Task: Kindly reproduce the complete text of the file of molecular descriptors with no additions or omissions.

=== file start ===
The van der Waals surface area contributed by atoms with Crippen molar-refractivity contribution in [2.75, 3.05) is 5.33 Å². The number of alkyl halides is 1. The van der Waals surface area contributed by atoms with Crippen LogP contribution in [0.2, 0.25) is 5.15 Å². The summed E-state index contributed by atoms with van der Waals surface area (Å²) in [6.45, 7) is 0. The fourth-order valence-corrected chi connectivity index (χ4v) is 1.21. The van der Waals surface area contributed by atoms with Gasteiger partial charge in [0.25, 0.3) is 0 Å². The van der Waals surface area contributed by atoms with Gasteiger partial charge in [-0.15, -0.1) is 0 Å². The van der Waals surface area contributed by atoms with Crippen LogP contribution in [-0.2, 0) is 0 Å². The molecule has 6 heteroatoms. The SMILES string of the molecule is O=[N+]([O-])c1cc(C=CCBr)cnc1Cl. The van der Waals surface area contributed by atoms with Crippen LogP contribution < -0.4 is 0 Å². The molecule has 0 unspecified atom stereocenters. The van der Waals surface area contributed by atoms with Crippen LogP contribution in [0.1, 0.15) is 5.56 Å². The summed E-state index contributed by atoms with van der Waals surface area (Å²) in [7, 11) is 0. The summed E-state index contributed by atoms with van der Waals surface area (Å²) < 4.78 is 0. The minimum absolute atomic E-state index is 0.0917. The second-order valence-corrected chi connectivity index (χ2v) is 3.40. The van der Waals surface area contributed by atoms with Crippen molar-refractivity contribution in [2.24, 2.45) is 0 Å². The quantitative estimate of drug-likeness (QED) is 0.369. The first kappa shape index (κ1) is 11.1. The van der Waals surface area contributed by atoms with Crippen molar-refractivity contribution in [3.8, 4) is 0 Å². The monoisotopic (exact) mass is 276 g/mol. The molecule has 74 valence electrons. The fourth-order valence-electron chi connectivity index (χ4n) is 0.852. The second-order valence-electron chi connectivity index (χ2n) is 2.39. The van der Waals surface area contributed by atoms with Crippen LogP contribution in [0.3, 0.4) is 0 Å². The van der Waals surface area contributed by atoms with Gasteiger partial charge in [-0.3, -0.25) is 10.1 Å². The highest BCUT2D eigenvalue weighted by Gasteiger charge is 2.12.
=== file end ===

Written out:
The van der Waals surface area contributed by atoms with Crippen molar-refractivity contribution in [2.75, 3.05) is 5.33 Å². The number of alkyl halides is 1. The van der Waals surface area contributed by atoms with Crippen LogP contribution in [0.2, 0.25) is 5.15 Å². The summed E-state index contributed by atoms with van der Waals surface area (Å²) in [6.45, 7) is 0. The fourth-order valence-corrected chi connectivity index (χ4v) is 1.21. The van der Waals surface area contributed by atoms with Gasteiger partial charge in [0.25, 0.3) is 0 Å². The van der Waals surface area contributed by atoms with Gasteiger partial charge in [-0.15, -0.1) is 0 Å². The van der Waals surface area contributed by atoms with Crippen LogP contribution in [-0.2, 0) is 0 Å². The molecule has 6 heteroatoms. The SMILES string of the molecule is O=[N+]([O-])c1cc(C=CCBr)cnc1Cl. The van der Waals surface area contributed by atoms with Crippen LogP contribution < -0.4 is 0 Å². The molecule has 0 unspecified atom stereocenters. The van der Waals surface area contributed by atoms with Crippen LogP contribution in [0.1, 0.15) is 5.56 Å². The summed E-state index contributed by atoms with van der Waals surface area (Å²) in [7, 11) is 0. The summed E-state index contributed by atoms with van der Waals surface area (Å²) < 4.78 is 0. The minimum absolute atomic E-state index is 0.0917. The second-order valence-corrected chi connectivity index (χ2v) is 3.40. The van der Waals surface area contributed by atoms with Crippen molar-refractivity contribution in [2.24, 2.45) is 0 Å². The quantitative estimate of drug-likeness (QED) is 0.369. The first kappa shape index (κ1) is 11.1. The van der Waals surface area contributed by atoms with Crippen molar-refractivity contribution in [3.8, 4) is 0 Å². The monoisotopic (exact) mass is 276 g/mol. The molecule has 74 valence electrons. The fourth-order valence-electron chi connectivity index (χ4n) is 0.852. The second-order valence-electron chi connectivity index (χ2n) is 2.39. The van der Waals surface area contributed by atoms with Crippen LogP contribution in [0.3, 0.4) is 0 Å². The van der Waals surface area contributed by atoms with Gasteiger partial charge in [-0.3, -0.25) is 10.1 Å². The highest BCUT2D eigenvalue weighted by Gasteiger charge is 2.12.